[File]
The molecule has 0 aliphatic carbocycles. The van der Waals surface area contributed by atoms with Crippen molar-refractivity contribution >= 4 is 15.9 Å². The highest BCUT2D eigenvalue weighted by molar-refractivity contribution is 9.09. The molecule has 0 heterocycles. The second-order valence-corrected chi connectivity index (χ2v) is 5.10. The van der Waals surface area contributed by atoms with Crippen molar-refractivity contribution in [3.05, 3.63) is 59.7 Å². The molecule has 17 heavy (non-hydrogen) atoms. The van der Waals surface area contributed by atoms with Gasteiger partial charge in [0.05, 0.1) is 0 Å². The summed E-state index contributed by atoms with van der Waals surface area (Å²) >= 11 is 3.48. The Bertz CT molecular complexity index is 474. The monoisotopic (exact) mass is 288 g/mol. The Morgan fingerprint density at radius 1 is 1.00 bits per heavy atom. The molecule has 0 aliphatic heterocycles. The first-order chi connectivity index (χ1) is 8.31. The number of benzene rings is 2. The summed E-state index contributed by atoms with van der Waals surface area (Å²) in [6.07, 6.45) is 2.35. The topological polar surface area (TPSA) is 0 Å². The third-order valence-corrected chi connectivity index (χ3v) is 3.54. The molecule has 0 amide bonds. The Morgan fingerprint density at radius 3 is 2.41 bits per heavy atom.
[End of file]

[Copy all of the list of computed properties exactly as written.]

The molecule has 0 aliphatic carbocycles. The van der Waals surface area contributed by atoms with Crippen molar-refractivity contribution >= 4 is 15.9 Å². The highest BCUT2D eigenvalue weighted by molar-refractivity contribution is 9.09. The molecule has 0 heterocycles. The second-order valence-corrected chi connectivity index (χ2v) is 5.10. The van der Waals surface area contributed by atoms with Crippen molar-refractivity contribution in [3.05, 3.63) is 59.7 Å². The molecule has 17 heavy (non-hydrogen) atoms. The van der Waals surface area contributed by atoms with Gasteiger partial charge in [0.05, 0.1) is 0 Å². The summed E-state index contributed by atoms with van der Waals surface area (Å²) >= 11 is 3.48. The Bertz CT molecular complexity index is 474. The monoisotopic (exact) mass is 288 g/mol. The Morgan fingerprint density at radius 1 is 1.00 bits per heavy atom. The molecule has 0 aliphatic heterocycles. The first-order chi connectivity index (χ1) is 8.31. The number of benzene rings is 2. The summed E-state index contributed by atoms with van der Waals surface area (Å²) in [6.07, 6.45) is 2.35. The topological polar surface area (TPSA) is 0 Å². The third-order valence-corrected chi connectivity index (χ3v) is 3.54. The molecule has 0 amide bonds. The Morgan fingerprint density at radius 3 is 2.41 bits per heavy atom.